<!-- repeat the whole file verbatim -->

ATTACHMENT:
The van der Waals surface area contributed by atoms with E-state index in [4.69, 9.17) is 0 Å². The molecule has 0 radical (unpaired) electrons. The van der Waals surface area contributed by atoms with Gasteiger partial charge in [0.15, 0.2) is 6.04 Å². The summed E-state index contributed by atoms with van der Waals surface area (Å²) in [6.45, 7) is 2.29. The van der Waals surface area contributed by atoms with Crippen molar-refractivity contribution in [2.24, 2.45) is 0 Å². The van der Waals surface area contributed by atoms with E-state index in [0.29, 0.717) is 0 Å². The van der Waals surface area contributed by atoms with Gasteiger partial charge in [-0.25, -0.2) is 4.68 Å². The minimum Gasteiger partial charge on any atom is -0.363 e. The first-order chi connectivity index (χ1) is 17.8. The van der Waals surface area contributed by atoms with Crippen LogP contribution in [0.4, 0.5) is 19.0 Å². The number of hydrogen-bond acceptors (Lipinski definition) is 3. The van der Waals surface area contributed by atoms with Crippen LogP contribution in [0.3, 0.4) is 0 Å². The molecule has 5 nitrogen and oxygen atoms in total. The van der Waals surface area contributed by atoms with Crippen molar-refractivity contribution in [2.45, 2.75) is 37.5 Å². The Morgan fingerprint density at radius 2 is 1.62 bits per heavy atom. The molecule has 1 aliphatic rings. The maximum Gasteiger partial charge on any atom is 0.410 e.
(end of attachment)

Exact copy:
The van der Waals surface area contributed by atoms with E-state index in [4.69, 9.17) is 0 Å². The molecule has 0 radical (unpaired) electrons. The van der Waals surface area contributed by atoms with Gasteiger partial charge in [0.15, 0.2) is 6.04 Å². The summed E-state index contributed by atoms with van der Waals surface area (Å²) in [6.45, 7) is 2.29. The van der Waals surface area contributed by atoms with Crippen molar-refractivity contribution in [2.24, 2.45) is 0 Å². The van der Waals surface area contributed by atoms with E-state index in [0.29, 0.717) is 0 Å². The van der Waals surface area contributed by atoms with Gasteiger partial charge in [-0.25, -0.2) is 4.68 Å². The minimum Gasteiger partial charge on any atom is -0.363 e. The first-order chi connectivity index (χ1) is 17.8. The van der Waals surface area contributed by atoms with Crippen LogP contribution in [0.4, 0.5) is 19.0 Å². The number of hydrogen-bond acceptors (Lipinski definition) is 3. The van der Waals surface area contributed by atoms with Crippen LogP contribution in [0.3, 0.4) is 0 Å². The molecule has 5 nitrogen and oxygen atoms in total. The van der Waals surface area contributed by atoms with Crippen molar-refractivity contribution in [2.45, 2.75) is 37.5 Å². The Morgan fingerprint density at radius 2 is 1.62 bits per heavy atom. The molecule has 1 aliphatic rings. The maximum Gasteiger partial charge on any atom is 0.410 e.